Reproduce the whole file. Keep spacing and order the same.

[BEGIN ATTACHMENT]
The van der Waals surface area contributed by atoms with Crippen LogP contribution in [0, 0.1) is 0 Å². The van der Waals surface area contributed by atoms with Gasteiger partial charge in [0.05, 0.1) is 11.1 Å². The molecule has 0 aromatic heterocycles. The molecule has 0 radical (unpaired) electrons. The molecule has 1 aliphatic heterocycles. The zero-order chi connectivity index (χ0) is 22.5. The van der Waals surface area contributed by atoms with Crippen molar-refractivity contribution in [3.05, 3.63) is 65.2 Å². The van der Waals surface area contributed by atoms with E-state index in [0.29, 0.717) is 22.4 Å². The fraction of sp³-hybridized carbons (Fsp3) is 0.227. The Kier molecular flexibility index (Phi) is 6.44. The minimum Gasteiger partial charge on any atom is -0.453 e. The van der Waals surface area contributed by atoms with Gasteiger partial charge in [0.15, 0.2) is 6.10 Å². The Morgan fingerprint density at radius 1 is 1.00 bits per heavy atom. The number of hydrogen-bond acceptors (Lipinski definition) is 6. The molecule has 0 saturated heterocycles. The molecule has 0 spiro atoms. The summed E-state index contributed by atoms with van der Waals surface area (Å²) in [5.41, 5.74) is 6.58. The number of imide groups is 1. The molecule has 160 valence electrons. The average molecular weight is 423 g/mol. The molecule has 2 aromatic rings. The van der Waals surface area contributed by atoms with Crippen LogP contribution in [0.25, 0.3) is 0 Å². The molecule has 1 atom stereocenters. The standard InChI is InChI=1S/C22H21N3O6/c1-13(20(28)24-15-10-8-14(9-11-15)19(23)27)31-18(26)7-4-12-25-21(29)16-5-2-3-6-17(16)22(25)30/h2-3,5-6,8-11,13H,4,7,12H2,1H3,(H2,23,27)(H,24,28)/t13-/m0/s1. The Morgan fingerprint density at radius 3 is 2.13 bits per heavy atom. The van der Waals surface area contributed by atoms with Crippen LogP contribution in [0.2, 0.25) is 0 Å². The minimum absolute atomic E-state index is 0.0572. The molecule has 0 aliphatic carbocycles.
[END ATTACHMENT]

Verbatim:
The van der Waals surface area contributed by atoms with Crippen LogP contribution in [0, 0.1) is 0 Å². The van der Waals surface area contributed by atoms with Gasteiger partial charge in [0.05, 0.1) is 11.1 Å². The molecule has 0 aromatic heterocycles. The molecule has 0 radical (unpaired) electrons. The molecule has 1 aliphatic heterocycles. The zero-order chi connectivity index (χ0) is 22.5. The van der Waals surface area contributed by atoms with Crippen molar-refractivity contribution in [3.05, 3.63) is 65.2 Å². The van der Waals surface area contributed by atoms with E-state index in [0.29, 0.717) is 22.4 Å². The fraction of sp³-hybridized carbons (Fsp3) is 0.227. The Kier molecular flexibility index (Phi) is 6.44. The minimum Gasteiger partial charge on any atom is -0.453 e. The van der Waals surface area contributed by atoms with Gasteiger partial charge in [0.15, 0.2) is 6.10 Å². The Morgan fingerprint density at radius 1 is 1.00 bits per heavy atom. The number of hydrogen-bond acceptors (Lipinski definition) is 6. The molecule has 0 saturated heterocycles. The molecule has 0 spiro atoms. The summed E-state index contributed by atoms with van der Waals surface area (Å²) in [5.41, 5.74) is 6.58. The number of imide groups is 1. The molecule has 160 valence electrons. The average molecular weight is 423 g/mol. The molecule has 2 aromatic rings. The van der Waals surface area contributed by atoms with Crippen LogP contribution in [0.25, 0.3) is 0 Å². The molecule has 1 atom stereocenters. The standard InChI is InChI=1S/C22H21N3O6/c1-13(20(28)24-15-10-8-14(9-11-15)19(23)27)31-18(26)7-4-12-25-21(29)16-5-2-3-6-17(16)22(25)30/h2-3,5-6,8-11,13H,4,7,12H2,1H3,(H2,23,27)(H,24,28)/t13-/m0/s1. The Morgan fingerprint density at radius 3 is 2.13 bits per heavy atom. The van der Waals surface area contributed by atoms with Crippen LogP contribution in [0.2, 0.25) is 0 Å². The minimum absolute atomic E-state index is 0.0572. The molecule has 0 aliphatic carbocycles.